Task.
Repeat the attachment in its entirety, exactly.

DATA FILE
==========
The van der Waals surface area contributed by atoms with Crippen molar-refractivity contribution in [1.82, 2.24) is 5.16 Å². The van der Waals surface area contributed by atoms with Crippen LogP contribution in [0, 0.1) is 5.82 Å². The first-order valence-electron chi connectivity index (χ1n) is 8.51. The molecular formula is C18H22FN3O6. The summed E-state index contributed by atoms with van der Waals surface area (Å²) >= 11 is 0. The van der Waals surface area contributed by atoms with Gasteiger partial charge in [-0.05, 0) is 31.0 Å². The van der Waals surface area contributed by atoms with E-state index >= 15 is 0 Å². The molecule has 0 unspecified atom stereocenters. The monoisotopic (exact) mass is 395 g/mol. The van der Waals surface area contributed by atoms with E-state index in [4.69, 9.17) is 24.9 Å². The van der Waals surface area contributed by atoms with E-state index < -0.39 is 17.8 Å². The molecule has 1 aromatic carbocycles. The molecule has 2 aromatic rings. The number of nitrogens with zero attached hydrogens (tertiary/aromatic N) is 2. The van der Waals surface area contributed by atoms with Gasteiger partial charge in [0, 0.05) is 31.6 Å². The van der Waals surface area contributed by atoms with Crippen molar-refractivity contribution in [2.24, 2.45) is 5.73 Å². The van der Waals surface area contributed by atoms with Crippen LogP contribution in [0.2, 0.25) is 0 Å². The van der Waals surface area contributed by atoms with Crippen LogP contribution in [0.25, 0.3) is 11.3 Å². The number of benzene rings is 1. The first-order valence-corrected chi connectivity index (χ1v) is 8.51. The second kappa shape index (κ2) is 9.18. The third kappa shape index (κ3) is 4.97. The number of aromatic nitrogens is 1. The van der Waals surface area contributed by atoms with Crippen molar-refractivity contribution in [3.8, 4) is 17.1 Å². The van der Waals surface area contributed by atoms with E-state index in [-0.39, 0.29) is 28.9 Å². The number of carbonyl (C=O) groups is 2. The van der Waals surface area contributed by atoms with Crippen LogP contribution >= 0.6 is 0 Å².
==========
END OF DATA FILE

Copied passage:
The van der Waals surface area contributed by atoms with Crippen molar-refractivity contribution in [1.82, 2.24) is 5.16 Å². The van der Waals surface area contributed by atoms with Crippen LogP contribution in [0, 0.1) is 5.82 Å². The first-order valence-electron chi connectivity index (χ1n) is 8.51. The molecular formula is C18H22FN3O6. The summed E-state index contributed by atoms with van der Waals surface area (Å²) >= 11 is 0. The van der Waals surface area contributed by atoms with Gasteiger partial charge in [-0.05, 0) is 31.0 Å². The van der Waals surface area contributed by atoms with E-state index >= 15 is 0 Å². The molecule has 0 unspecified atom stereocenters. The monoisotopic (exact) mass is 395 g/mol. The van der Waals surface area contributed by atoms with E-state index in [4.69, 9.17) is 24.9 Å². The van der Waals surface area contributed by atoms with E-state index < -0.39 is 17.8 Å². The molecule has 1 aromatic carbocycles. The molecule has 2 aromatic rings. The number of nitrogens with zero attached hydrogens (tertiary/aromatic N) is 2. The van der Waals surface area contributed by atoms with Gasteiger partial charge in [0, 0.05) is 31.6 Å². The van der Waals surface area contributed by atoms with Crippen molar-refractivity contribution in [2.24, 2.45) is 5.73 Å². The van der Waals surface area contributed by atoms with Crippen LogP contribution in [0.2, 0.25) is 0 Å². The van der Waals surface area contributed by atoms with Crippen LogP contribution in [0.25, 0.3) is 11.3 Å². The number of benzene rings is 1. The first-order valence-corrected chi connectivity index (χ1v) is 8.51. The second kappa shape index (κ2) is 9.18. The third kappa shape index (κ3) is 4.97. The number of aromatic nitrogens is 1. The van der Waals surface area contributed by atoms with Crippen molar-refractivity contribution in [3.8, 4) is 17.1 Å². The van der Waals surface area contributed by atoms with E-state index in [-0.39, 0.29) is 28.9 Å². The number of carbonyl (C=O) groups is 2. The van der Waals surface area contributed by atoms with Crippen LogP contribution >= 0.6 is 0 Å².